I will definitely be trying this card, but given that we play a surprisingly high number of non-creature cards and the fact that this planeswalker is fairly fragile for a 5 drop, I suspect it won’t end up being better than existing options. I think it’s definitely worth testing, though. If I were to play it, it would likely be in GW or GWR since black and blue splashes have access to better planeswalkers.


Dreadnaught33:

I actually think this card could see play in our deck. We have the right amount of creature density for the static abilities and the -2 is huge game. She also protects herself the first turn she comes down. In all honesty, this could take that ‘grindy’ board spot for us over things like Nissa, Gideon, Ally of Zendikar etc.

It possibly has the highest upside of all the walkers that already see play, and I’ll be trying it without a doubt. I just wish the loyalty was higher for a 5CMC walker.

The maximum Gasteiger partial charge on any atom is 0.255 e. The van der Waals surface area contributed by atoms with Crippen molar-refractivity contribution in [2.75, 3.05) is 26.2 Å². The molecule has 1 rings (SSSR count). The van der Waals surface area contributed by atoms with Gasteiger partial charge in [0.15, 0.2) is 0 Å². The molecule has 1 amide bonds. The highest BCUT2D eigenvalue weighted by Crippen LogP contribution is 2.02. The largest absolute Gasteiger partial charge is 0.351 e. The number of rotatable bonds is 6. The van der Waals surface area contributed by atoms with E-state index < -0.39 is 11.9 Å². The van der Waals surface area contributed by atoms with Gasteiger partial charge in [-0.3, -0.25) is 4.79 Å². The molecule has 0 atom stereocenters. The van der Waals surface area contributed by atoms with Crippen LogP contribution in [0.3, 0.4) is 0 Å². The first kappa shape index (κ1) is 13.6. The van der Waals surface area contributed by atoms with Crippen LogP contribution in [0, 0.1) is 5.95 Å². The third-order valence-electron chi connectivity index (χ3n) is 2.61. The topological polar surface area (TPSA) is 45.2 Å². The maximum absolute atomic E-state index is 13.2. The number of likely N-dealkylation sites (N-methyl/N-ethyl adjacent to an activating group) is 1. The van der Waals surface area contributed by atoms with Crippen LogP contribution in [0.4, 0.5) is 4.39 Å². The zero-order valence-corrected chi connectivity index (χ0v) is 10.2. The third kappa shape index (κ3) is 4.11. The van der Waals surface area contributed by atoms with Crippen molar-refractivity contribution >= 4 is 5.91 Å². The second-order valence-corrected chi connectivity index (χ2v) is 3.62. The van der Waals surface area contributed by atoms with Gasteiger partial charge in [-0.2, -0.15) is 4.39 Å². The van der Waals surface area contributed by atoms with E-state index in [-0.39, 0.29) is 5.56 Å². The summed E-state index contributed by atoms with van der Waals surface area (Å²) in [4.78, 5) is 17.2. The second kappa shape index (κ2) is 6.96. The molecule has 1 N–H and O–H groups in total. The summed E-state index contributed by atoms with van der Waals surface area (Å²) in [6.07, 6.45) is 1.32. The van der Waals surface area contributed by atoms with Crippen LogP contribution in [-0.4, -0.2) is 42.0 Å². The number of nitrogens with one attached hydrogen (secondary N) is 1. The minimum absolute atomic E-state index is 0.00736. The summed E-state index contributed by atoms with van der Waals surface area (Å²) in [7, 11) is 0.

Peach:

I like everything about this card except the mana cost. Having previously played Vizier of the Menagerie as a grindy card, I like what Vivien has to offer. The minus turning our creatures into tutors/extra value is exactly what you want vs the blue piles/loam decks. Putting the card directly into play – essentially making the “cascaded” creature uncounterable – is huge. Getting to cascade Questing Beast into Sanctum Prelate to protect it sounds wonderful. The plus ability making flexible threats is also very nice, but not being able to give first strike means they are trading with elks who join the battle much earlier.


Tyrik: